In addition to making the debt service unmanageable, higher rates would depress economic activity, thereby slowing tax collection and requiring increased government spending. This would increase the budget deficits further, putting even more upward pressure on interest rates. Higher mortgage rates and increased unemployment will put renewed downward pressure on home prices, perhaps leading to another large wave of foreclosures. My guess is that losses on government insured mortgages alone could add several hundred billion more to annual budget deficits. When all of these factors are taken into account, I believe that annual budget deficits could quickly approach, and exceed, $3 trillion. All this could be in the cards if interest rates were to approach a modest five per cent.
If the sheer enormity of the red ink were to finally worry our creditors, five per cent interest rates could quickly rise to ten. At those rates, the annual cost to pay the interest on the national debt could equal all federal tax revenues combined. If that occurs we will have to either slash federal spending across the board (including cuts to politically sensitive entitlements), raise taxes significantly on the poor and middle class (as well as the rich), default on the debt, or hit everyone with the sustained impact of high inflation. Now that’s a real fiscal cliff!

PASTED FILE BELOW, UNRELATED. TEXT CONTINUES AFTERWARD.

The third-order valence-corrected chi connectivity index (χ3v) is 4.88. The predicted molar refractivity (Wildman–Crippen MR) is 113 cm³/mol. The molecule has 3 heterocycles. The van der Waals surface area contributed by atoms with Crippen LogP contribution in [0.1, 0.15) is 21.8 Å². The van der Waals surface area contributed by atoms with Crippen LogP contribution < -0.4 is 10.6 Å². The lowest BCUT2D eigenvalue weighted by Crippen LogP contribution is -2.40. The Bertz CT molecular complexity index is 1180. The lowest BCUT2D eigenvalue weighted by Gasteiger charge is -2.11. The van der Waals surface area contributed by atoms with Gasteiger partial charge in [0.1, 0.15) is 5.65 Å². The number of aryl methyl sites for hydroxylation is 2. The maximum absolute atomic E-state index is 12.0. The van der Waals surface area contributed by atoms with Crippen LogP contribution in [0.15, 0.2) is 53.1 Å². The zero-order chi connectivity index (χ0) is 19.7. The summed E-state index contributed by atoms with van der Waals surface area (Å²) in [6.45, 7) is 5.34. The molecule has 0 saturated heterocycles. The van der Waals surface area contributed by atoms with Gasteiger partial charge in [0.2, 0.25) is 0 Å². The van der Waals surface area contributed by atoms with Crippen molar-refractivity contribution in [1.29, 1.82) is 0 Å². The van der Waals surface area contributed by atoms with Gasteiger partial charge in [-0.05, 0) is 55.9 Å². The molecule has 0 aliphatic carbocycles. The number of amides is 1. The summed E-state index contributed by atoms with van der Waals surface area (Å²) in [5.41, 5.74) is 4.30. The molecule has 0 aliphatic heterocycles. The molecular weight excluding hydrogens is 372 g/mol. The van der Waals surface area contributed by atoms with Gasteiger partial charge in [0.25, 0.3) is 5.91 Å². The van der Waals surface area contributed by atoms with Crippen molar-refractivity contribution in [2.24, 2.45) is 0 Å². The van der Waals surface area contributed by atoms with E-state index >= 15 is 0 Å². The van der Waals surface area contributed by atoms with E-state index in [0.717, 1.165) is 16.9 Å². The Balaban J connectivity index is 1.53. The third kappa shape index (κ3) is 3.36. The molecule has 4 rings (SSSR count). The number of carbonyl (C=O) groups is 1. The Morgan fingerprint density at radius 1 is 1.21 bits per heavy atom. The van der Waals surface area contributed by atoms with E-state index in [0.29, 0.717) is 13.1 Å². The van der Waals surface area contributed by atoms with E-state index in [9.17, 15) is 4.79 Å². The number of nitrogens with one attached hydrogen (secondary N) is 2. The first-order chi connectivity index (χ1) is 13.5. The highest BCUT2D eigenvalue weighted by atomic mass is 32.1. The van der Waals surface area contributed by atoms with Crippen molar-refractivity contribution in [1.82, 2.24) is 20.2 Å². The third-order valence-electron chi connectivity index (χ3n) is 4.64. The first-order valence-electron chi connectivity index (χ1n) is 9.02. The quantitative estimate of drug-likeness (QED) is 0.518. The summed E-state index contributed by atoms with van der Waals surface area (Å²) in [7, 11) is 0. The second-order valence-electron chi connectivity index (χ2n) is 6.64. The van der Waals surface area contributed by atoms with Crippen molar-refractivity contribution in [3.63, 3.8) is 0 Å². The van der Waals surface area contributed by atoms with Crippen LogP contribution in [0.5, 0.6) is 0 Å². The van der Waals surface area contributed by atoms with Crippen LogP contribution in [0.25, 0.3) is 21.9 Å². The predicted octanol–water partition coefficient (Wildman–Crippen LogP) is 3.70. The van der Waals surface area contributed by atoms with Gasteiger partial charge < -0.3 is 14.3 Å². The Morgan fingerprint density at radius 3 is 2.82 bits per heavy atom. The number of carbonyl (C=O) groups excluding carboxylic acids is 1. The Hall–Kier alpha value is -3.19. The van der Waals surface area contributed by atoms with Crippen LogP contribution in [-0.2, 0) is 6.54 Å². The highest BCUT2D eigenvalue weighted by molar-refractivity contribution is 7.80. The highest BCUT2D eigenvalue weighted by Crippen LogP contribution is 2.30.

By foolishly borrowing so heavily when interest rates are low, our government is driving us toward this cliff with its eyes firmly glued to the rear view mirror (much as the new French regime appears to be doing). For years I have warned that a financial crisis would be triggered by the popping of the real estate bubble. My warnings were routinely ignored based on the near universal assumption that real estate prices would never fall. My warnings about the real fiscal cliff are also being ignored because of a similarly false premise that interest rates can never rise. However, if history can be a guide, we should view the current period of ultra-low rates as the exception rather than the rule.
Peter Schiff’s new book, The Real Crash: America’s Coming Bankruptcy – How to Save Yourself and Your Country is now available. Order your copy today.
For in-depth analysis of this and other investment topics, subscribe to Peter Schiff’s Global Investor newsletter. CLICK HERE for your free subscription.
- Democrats to Risk Fiscal Cliff by Targeting Top Earners (bloomberg.com)
- Lawmakers signal deep ‘fiscal cliff’ deadlock in Congress (mercurynews.com)